"Over the years, we’ve
done flights for governments
for G20 summits. These
occasions require a next
level service, including a
shadow aircraft for backup
in case there’s a technical
problem, plus people on the
ground at the airport
overseeing the process and
making sure the passengers
are happy, as well as to
coordinate with security."

For Victor and similar companies, 2021 marked a peak for business aviation. “It has cooled off since then due to various factors.  And there’s also been the loss of Russian business. But the uncertainty theme started with Brexit and has been a constant since then. Planning has been more difficult.” However, he continues, “At the start of 2020, we set up a three-year plan before COVID even began. Thankfully we effectively hit our targets, but in a very different way to how we planned. The team has gained a lot of really good experience, and we ran our graduate scheme in 2022, hiring seven graduates to start their careers in business aviation. The fact the company was able to evolve during difficult circumstances, plus our flexibility and resilience has meant that Victor has done very well in 2022.”

In recent years, business has peaked around large events like Davos, Formula One, the Champions League and the World Cup in Qatar. And Victor also continues to work with diplomatic and governmental clients. “We look after US ambassadors in the Middle East. Over the years, we’ve done flights for governments for G20 summits. These occasions require the next level of service, including a shadow aircraft for backup in case there’s a technical problem, plus people on the ground at the airport overseeing the process, making sure passengers are happy, and coordinating with security.”

We worked with various foreign offices trying to get people out, and an enterprising attitude was important and helped us deliver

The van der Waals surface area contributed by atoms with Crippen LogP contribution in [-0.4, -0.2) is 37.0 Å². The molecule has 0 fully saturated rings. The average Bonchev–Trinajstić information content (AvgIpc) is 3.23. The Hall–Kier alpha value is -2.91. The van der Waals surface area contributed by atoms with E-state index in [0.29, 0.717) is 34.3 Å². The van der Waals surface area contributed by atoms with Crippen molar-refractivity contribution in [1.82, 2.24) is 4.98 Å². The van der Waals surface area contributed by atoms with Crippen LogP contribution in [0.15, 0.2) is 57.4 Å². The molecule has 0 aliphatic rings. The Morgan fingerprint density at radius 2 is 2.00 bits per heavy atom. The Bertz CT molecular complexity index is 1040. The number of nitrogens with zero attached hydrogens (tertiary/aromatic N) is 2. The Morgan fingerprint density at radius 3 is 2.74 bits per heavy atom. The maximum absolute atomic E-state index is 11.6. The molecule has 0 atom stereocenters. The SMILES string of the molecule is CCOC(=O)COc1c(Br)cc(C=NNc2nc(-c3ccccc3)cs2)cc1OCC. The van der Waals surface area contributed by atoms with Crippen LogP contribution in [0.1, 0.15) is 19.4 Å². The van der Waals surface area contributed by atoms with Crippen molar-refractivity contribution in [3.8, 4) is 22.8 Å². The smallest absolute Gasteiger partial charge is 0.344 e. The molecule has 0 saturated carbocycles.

Edwards credits much of Victor’s success to their sustainable approach; but last June the company also joined forces with Neste, the world’s largest producer of Sustainable Aviation Fuel (SAF), to provide their clients with the opportunity to make a significant, measurable impact in their emission reduction strategies. The new Victor x Neste partnership allows businesses and governments to reduce the carbon emissions of their jet charter travel through the voluntary purchase of Neste MY SAF. “Throughout 2021- 22, it became pretty apparent that SAF was going to be the big shift going forward, in order to meet the 2050 Net Zero Goals,” Edwards notes. “There’s been lot of research into this, and it’s very safe. The great benefit is that that it can be used in the existing infrastructure. As a product, SAF reduces emissions by about 80 per cent over the course of its lifecycle versus traditional jet fuel. It’s made from renewable materials, like used cooking oil.”

Neste SAF Tanker truck at Airport

Neste SAF Tanker truck at Airport

Edwards explains the process: “our customers can choose how much fossil fuel they’d like to replace with Neste SAF when they book: anything from five to 100 per cent. The aircraft they book flies with regular aviation fuel, however, we alert Neste how much aviation fuel the customer has bought, along with all the other customers that month. They calculate how much SAF has been bought that month, then take it from the refinery, and place on board a commercial airline. The moment that the flight has flown, they can certify that the SAF has been burnt and a certificate can be issued to the customer. Therefore, the client can directly reduce their carbon emissions within the aviation sector, and it all takes place within a month or two. That is why this partnership is aligned with science-based targets to hit Net Zero. This is an industry first blueprint, and we are delighted with its progress.”

Neste Rotterdam Refinery

Neste Rotterdam Refinery

So despite the challenges of the current global situation, their sustainable approach has helped Victor to experience steady growth. “Personally, I find that unpredictability can be a lot of fun – you have no idea what is round the corner,” observes Edwards. “But larger than that, we have a purpose driven organisation with regards to the planet, and the responsibility of being the UK’s leading on-demand private jet business with credible, water-tight sustainability initiatives.”